Back in Burning Crusade I didn’t have any problems finding a tank or a healer for a heroic run. I had a long list of them. They were found in my friends list in-game, and to the extent that a person can have friends online, they were indeed just that. I was not friends with them merely because they were a tank; the tank part was an added bonus. But I enjoyed their company, their gameplay, their personalities, and their selflessness above all other aspects. Some of those other aspects were indeed the ability to tank and heal. I myself brought the ability to play a rogue. Notice that I did not say, DPS. I was known on my realm as a most passable rogue. I could be counted on to kick, sap, kidney shot, pick locks, remove traps, stealth and scout and all other matter of abilities, including the good old fashioned one of doing some damage and not dying regularly in the attempt. I also didn’t ninja drops.
The vast majority of these friends were not in my guild. I did not meet them by raiding. I met them as I levelled up. The first of these friends I remember well. We met in Westfall, when I spied him being jumped upon and beat up by some nasty, nefarious gnolls. I rescued him from his predicament. I then helped him to complete his quest, and then he helped me to complete a few of mine. He was a priest. He went on my friends list and we ended up raiding karazhan together many months later. Another wonderful friend I met when I was asked to help in a Blackfathom Deeps run. He was a hunter, and he had the strange habit of being very effective, as well as a boon companion and ninja-free. He too was added to my friends list, as I was to his own. And he also made many an appearance in Karazhan as well as other raids later on.
There were many other friends that I found in this manner. They were found due to the necessity of seeking help, and the quick realisation on all of our parts that good players should be valued and friendships nurtured. The act of logging-on at that time was cause for a series of whispered hello’s, and a general ask-around of what everyone was doing. Perhaps a 5 man would be formed, perhaps not. But the opportunity was always there. Occasionally a bad apple would come sneaking in to our group of friends. But once this bad apple had been identified, they would have no other choice but to transfer realms. Bad behaviour was not tolerated, and there were consequences for being anti-social.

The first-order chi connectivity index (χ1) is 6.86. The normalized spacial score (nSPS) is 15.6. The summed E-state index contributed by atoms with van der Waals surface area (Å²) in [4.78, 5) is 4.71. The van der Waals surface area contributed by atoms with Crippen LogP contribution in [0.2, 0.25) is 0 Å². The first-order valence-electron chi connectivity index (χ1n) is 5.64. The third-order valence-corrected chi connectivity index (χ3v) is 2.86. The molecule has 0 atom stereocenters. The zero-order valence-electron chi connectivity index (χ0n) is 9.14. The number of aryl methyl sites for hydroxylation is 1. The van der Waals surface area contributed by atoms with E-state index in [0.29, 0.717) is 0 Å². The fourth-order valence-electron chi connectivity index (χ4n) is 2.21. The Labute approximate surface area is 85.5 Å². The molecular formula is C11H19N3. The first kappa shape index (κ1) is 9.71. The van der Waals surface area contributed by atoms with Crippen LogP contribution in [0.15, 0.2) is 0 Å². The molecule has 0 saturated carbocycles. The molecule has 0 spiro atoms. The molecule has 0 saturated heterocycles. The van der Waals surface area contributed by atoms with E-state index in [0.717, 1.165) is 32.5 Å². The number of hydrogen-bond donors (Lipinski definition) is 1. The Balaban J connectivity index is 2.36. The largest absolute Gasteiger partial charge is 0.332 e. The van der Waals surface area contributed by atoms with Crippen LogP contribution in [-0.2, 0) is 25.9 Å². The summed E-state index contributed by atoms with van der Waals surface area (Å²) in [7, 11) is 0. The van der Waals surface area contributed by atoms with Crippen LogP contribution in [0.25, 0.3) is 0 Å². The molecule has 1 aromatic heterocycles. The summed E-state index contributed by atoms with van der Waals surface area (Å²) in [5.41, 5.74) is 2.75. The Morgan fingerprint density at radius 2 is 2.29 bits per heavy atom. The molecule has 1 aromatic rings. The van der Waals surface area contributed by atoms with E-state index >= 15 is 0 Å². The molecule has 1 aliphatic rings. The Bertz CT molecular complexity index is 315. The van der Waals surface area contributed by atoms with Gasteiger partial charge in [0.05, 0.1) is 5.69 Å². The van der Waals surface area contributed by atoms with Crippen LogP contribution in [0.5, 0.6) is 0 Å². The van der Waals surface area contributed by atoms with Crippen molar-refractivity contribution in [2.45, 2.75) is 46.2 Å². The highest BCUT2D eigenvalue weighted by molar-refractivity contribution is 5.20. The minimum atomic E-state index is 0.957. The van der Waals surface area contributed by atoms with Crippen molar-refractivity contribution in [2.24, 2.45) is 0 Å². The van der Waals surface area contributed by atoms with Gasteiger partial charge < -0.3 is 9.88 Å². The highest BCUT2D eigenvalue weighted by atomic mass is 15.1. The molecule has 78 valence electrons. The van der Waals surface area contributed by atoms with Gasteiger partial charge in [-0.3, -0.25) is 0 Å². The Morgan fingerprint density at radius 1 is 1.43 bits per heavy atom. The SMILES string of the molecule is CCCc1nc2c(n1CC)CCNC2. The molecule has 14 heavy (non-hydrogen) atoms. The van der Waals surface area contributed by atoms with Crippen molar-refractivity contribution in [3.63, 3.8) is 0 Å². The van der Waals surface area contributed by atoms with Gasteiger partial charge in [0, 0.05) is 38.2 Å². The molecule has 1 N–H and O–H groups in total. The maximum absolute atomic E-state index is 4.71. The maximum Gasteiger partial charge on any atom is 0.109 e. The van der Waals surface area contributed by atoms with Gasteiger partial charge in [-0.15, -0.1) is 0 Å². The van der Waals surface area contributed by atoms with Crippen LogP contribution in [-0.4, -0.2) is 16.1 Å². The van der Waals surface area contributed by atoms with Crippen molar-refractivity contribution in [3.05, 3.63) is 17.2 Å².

Because of the unique skills that I as a rogue brought to the table, there was never any talk of me not pulling my weight by playing a DPS class, purely because of the uniqueness of my skills. And because we were all friends and we had found each other on our own realm, (even using the realm unique dungeon/raid/quest/group search finder at the time), we were not only always available but our behaviour shaped the realm where we were. Actions had consequences, both good and bad.
Over the course of the last two expansions there have been two major changes that have broken this system of MMO gameplay. The first was the introduction of the cross-realm LFG system, and the dramatic effect that had on realm communities. The second has been the recent and ongoing homogenisation of the DPS classes in particular, to the extent that one is as good as another in any situation. Both of these changes have been made by Blizzard, not the players. The effects of these is the situation that we now find ourselves in:
1. The antisocial behaviour due to there being no reason to make friends and no consequences for actions.
2. The only two ways to find players to run something with is by the LFG tool or by joining a guild.
3. DPS find themselves in the situation where not only are their skills found in any other class, but with the introduction of dual specs many former tanks and healers are willing to jump in the queue as DPS when it suits them.
As a consequence of antisocial behaviour, many players who play tanks in particular are now unwilling to tank a run for anyone but those already known to them or in their guild. As tanks in particular are easy to run through the LFG system, tanks can gear up quickly in comparison to other roles, thus giving them the quick option of opting out of the entire LFG system.
The call by Tobold and other commentators for DPS players to shoulder the burden of playing a tank is a bandaid solution attempting to cover a gaping wound. Not only does it place the blame for the current situation on the wrong people, it does nothing to address the real and deep-rooted problems that plague the game. In the space of two expansions we have moved from a healthy and vibrant MMO community to a selfish and antisocial collection of unhappy and dissatisfied players. The rot is setting in, and the delusion that is felt is widespread. Turning on each other at this time is counter-productive. We need to understand if the current state of the game was in fact Blizzard’s intention. If it is, then it is better to walk away. If it is not then we would do well to try and understand how it can be resolved.